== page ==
In stark contrast are Danila Tkachenko’s bleak photographs, which evoke the chilling remains of Soviet totalitarianism through the closed, secret cities whose names no longer appear on any maps. Having just concluded the extraordinary television drama series Chernobyl, the ghostly isolation of these state controlled structures, staring down from the stone walls of the old town, make for sobering viewing.
Tkachenko was born in 1989, the year in which the Berlin Wall fell and everything changed.
“One day, I went to visit my grandmother. She lived in a secluded city whose very existence was kept secret”, he says. “This is where the first Soviet atomic bomb was developed. In the 1960s a nuclear disaster occurred but it was covered up by the authorities and classified as a military secret. However, a vast area had been contaminated. The first picture in my Restricted Areas project was taken there.”
In the soft sunshine of this early summer day, Alexey Titarenko’s melancholy portraits of his native St. Petersburg beckon strollers into a shady clearing overlooking the river crossing. They navigate us on a dreamlike wander through mysteriously empty streets, shadowy walkways and silent quays at dusk. The artist describes these instantaneous moments occurring as, “… tender, blue, diaphanous darkness falls, enveloping them, bringing them closer together, inviting a temporary lull.”
But from every turn, it is the human faces which linger longest in the consciousness. Kasia Strek’s The Last Black Faces of Poland captures the underground existences of men who extract coal from the dwindling mines of Upper Silesia.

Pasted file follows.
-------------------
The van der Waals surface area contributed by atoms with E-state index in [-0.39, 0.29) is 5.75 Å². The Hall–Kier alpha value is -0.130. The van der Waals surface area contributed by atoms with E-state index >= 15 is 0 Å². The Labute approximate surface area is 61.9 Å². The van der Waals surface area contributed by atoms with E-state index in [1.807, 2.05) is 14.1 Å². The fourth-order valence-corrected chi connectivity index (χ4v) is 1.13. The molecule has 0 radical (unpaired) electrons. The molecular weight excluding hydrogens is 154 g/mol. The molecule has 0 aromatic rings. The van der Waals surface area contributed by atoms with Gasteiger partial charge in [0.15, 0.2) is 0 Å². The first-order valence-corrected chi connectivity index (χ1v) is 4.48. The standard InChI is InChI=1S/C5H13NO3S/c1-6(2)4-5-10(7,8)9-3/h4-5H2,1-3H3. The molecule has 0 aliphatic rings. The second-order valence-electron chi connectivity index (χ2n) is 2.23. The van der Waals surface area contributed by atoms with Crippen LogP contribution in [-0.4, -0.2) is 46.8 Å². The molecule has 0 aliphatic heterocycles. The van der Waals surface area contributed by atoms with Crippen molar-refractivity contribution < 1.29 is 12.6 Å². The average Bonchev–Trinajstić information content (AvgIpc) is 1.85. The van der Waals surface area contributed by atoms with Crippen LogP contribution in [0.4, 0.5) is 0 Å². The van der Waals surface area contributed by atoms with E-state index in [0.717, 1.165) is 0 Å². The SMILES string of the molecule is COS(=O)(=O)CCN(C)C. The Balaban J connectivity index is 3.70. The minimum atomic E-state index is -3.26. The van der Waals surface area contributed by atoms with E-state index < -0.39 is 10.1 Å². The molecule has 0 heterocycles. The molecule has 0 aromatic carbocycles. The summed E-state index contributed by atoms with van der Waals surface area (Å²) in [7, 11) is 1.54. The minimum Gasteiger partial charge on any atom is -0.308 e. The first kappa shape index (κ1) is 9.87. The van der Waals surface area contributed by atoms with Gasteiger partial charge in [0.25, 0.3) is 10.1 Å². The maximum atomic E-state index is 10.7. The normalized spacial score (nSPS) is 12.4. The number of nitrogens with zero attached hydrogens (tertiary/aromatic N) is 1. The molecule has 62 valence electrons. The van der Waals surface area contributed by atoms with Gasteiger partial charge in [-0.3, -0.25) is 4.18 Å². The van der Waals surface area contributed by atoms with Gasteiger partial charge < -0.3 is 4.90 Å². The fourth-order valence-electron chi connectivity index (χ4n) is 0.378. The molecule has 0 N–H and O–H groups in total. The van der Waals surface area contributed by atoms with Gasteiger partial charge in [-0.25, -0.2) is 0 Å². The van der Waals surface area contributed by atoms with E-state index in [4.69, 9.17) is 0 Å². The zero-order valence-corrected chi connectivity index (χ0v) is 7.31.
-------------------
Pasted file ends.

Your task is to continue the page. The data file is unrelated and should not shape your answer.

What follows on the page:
Sergey Maximishin offers a mischievous interpretation of The Slavic Mindset; Justina Mielnikiewicz tells her visual story through the people of Ukraine and Kazakhstan, two countries which shook off the shackles of Soviet domination and rediscovered their rich cultural roots.
Most memorably, Elena Chernyshova’s Life in the Frozen Extremes focuses on the relentlessly harsh conditions endured by residents of the polluted shanty city of Norilsk in northern Russia, where temperatures plummet to – 40 degrees in winter and snowstorms close in on some 130 days of every year.
The environmental journey is beautifully set in motion in the information centre’s gallery, with Franck Seguin’s extraordinary film about freediver Guillaume Néry, the so-called Man who Walked Underwater. It contains an unspoken plea to protect the planet and, in particular, the habitats struggling for survival beneath the world’s oceans.
Around every corner unexpectedly emerge striking images of environmental threats and rebirth across the world – in the Arctic, Greenland, Canada, Togo, Rumania, California, Palestine, the Dolomites – as well as a haunting series of images recording places where nature has reasserted itself dramatically over the built environment, stranding bridges, roads and buildings in a sea of lush forest and greenery.
This accessible, friendly, right-minded festival continues right through until 30 September and is an absolute must for visitors to this enchanting, relatively little known area of Brittany.